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This was supposed to be a column about my first experience with streaking last week, sprinting stark naked at midnight through the Yard while ululating at screaming onlookers. From that experience, and from running in Primal Scream the very next night, I had drawn a number of profound lessons about pride and identity at Harvard. But those turned out to be a load of response-paper crap, so I threw most of it out. Here's the short version:
I was there, naked. You were there, gawking open-mouthed. Gaping, like the Bad News Bears on the set of "Eyes Wide Shut." Staring, as if the nude bodies of your classmates were jiggling out a message from your ancestors. I swear: Many of you are messed up worse than little Elian. It's a good thing Harvard doesn't have too many nude drawing classes, since from your "found the peephole into the girls' locker room" look at Primal Scream it seems that a stationary naked person might give you an aneurysm.
Also, please look up the meaning of "ululate" before suing me for obscenity, contacting Ralph Reed, or coming to my room and bludgeoning me as a "message from Kyle."
Instead of that first drivelous column idea, for my final message to underclassmen (or, in The Crimson's gender-neutral language, "half-pints"), I tried to get back to the core of my Harvard experience. On a sunny day, I sat out by the Charles with a beach towel and a cool drink and watched the crew boats go by. Then I thought: who am I kidding? Through my four years at Harvard I've never had time to sit by the river and relax: I've done as much sunbathing as a sightless mole. I've heard that if you sit out by the river long enough, Dean of the College Harry R. Lewis '68 comes along and hands out computer science problem sets so you'll get back to work. So instead of sunbathing, I got an enormous cup of coffee and sat down at my computer at 3 a.m. Ah, the college life.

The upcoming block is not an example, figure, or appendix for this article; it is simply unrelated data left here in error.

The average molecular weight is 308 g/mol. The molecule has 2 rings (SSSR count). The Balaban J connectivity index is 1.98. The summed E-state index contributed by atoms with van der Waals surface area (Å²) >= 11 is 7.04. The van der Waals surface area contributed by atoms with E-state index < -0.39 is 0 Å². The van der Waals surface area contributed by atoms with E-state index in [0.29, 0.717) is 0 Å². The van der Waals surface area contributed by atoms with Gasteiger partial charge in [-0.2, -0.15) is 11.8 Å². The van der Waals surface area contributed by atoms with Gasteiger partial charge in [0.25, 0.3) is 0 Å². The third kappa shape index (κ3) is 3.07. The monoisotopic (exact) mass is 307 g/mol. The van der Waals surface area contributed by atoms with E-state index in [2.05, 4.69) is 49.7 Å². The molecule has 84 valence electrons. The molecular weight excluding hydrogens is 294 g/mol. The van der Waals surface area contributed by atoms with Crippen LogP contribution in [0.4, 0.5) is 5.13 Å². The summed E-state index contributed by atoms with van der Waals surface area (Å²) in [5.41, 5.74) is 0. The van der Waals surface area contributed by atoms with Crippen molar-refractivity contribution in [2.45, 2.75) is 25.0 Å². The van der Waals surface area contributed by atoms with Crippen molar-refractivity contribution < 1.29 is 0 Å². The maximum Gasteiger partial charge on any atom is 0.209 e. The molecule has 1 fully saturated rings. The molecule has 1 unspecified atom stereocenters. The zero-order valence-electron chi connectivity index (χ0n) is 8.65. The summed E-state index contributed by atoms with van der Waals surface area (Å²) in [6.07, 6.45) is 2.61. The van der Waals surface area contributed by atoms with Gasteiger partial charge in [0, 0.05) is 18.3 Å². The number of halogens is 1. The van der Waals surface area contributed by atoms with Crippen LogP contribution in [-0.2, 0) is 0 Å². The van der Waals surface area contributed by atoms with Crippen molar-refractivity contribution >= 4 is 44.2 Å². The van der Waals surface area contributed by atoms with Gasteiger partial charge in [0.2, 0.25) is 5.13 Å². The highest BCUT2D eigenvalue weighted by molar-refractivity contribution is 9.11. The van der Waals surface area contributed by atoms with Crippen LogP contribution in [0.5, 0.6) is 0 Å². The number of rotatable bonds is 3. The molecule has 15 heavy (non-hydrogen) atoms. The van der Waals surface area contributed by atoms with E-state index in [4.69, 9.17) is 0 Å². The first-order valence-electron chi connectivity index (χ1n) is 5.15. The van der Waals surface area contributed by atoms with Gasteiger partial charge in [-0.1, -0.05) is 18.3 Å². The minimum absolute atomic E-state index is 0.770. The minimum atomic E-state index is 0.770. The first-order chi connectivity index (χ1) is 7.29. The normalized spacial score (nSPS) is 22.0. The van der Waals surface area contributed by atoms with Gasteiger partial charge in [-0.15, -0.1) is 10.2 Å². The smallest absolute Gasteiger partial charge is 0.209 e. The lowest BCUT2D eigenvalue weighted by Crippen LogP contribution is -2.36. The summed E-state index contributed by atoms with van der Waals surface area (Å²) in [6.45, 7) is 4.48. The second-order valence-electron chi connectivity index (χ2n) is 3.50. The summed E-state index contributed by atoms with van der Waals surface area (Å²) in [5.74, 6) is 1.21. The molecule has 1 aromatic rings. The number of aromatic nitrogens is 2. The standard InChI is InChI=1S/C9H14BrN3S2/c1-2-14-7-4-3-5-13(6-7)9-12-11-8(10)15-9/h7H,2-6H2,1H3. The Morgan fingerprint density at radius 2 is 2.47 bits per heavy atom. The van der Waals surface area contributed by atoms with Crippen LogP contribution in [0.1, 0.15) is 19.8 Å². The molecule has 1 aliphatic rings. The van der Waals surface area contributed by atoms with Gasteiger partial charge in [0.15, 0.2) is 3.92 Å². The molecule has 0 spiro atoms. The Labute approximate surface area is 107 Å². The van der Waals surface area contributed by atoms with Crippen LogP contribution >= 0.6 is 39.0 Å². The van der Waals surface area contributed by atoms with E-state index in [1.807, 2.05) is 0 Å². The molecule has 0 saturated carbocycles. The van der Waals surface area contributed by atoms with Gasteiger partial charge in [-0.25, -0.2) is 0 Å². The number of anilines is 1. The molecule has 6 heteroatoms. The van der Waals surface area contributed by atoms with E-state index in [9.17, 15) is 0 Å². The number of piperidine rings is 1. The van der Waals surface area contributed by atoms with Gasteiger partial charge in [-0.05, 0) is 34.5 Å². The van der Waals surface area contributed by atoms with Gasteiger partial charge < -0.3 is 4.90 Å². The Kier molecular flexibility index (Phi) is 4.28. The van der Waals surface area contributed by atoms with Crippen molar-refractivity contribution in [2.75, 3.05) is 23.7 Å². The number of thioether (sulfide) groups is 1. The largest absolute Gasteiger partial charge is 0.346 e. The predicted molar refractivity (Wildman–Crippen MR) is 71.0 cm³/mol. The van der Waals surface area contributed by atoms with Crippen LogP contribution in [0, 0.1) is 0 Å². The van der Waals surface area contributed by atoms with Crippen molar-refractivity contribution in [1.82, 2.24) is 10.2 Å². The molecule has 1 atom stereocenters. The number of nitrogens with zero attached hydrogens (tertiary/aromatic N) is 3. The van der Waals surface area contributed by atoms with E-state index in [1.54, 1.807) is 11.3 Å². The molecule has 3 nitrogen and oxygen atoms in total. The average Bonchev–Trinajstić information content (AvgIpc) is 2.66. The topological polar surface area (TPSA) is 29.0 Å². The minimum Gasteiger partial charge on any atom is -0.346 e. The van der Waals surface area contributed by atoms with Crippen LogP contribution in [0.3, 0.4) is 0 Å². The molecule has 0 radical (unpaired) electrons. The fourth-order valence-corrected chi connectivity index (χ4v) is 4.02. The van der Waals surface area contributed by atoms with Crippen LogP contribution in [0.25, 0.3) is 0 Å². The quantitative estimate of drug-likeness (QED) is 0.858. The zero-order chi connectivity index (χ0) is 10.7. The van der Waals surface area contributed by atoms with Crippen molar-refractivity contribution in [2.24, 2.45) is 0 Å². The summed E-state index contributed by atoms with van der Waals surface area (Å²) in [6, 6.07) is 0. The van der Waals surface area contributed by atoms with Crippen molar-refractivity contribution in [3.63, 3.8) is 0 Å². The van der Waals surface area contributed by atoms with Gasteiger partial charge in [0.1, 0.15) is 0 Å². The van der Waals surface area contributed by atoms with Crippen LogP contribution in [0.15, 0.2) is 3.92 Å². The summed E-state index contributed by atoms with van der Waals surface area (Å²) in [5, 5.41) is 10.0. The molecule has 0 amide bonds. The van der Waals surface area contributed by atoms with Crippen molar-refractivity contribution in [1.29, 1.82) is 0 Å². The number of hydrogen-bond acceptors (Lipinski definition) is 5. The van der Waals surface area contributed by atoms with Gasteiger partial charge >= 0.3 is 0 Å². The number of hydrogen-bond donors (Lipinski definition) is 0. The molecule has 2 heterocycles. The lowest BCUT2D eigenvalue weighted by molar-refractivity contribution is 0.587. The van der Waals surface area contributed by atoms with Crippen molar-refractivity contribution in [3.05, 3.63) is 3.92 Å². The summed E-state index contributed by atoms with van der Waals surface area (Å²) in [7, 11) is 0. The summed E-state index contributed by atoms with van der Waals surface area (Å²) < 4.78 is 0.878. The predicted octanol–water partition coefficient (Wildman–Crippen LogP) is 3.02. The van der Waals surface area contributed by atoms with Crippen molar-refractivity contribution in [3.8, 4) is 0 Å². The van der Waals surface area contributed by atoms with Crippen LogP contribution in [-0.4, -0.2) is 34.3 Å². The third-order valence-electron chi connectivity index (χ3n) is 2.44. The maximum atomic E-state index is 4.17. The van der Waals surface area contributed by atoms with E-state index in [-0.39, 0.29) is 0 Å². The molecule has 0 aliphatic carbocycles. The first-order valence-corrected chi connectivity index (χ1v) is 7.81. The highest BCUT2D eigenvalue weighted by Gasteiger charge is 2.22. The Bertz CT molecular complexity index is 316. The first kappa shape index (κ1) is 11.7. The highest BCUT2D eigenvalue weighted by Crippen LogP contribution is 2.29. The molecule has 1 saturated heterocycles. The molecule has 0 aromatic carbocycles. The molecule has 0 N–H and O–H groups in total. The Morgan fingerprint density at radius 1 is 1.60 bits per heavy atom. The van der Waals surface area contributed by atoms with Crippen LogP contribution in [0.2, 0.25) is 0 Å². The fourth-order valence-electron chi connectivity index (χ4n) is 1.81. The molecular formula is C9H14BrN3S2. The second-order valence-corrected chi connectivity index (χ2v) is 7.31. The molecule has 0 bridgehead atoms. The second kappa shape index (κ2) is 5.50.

Suddenly, though, I feel a little strange. Maybe a Store 24 employee put some of their, uh, personal brew into tonight's coffee. Maybe that green stuff on the pizza wasn't pesto. Anyway, suddenly everything's hazy, then black. When I wake up again, my hair is graying, my underwear is aluminum and Ricky Martin is president. I look at the wall clock--it's the year 2020 (No complaints about the segue. If you want plots, read the Salient).
Much of my vision of the future I can't reveal, especially sports scores and the Next Big Thing in pop music (though I will say that if you're in a klezmer band, better get an agent and some new leather pants). But to answer your most pressing questions about the future: No, Major League Baseball teams will never wear those God-awful "Turn Ahead the Clock" uniforms, and yes, it's true--spray-on pants.
Just FYI about the future: Since Sen. Hillary Clinton (D-N.Y.) was elected, politics has changed tremendously. With the requirements of residency and political experience thrown out, all you need to get elected anywhere is to be famous and have a reputation for being intelligent. Since Clinton's election, Marilyn Vos Savant, Stephen Hawking and Dr. Dre (street smarts) have all been elected to the House from Utah. Alex Trebek is King of Canada.
In local news, business at the Crimson Sports Grille was crippled when, in 2010, the United States lowered its drinking age to 15. The bar's owners responded by debuting a loveable new animated mascot, Sketchy the Alkoholic Anteater. His "krazy" antics, plus Captain Hook-Up's Fountain of Red Dog, draw in customers as young as 8. The competing mascot at Charlie's Kitchen, Donnie the Tenderhearted but Syphilitic Townie, has gone over less well.
But the most surprising thing about the future is this: Twenty years after Harvard, the state of your brain matters a lot more than the state of your resume. Some workaholic students emerged in the spring of my senior year looking like Charlton Heston after he comes down from the mountain with the Ten Commandments--burned out and still smoking, clutching a Hoopes Prize instead of stone tablets. Still today (the future), these people have the dynamism and social warmth of a strep throat culture.
Knowing them, this is my advice from 2020: Be smarter and happier through doing things you like. Enjoy Gen. Ed. 105? Get some friends. They'll help you make the same sorts of discoveries about yourself. Afraid to say what you really feel because of Harvard's hyper-liberal atmosphere? Say it anyway--most of those people like a good fight as much as you do. Then you'll know yourself well enough to know what you really want out of life, and you'll know others well enough to make them give it to you. These may sound like the tritest of truisms, but we Harvard students disobey conventional wisdom like the producers of "Battlefield Earth." Take my advice, half-pints, and in the future you'll do just fine.
Except for all you people leering instead of Screaming at Primal Scream. You're going to be ushers at adult movie theaters in Nevada. And don't think I'll be sorry.
David A. Fahrenthold '00 is a history concentrator in Dunster House. This is his final column.
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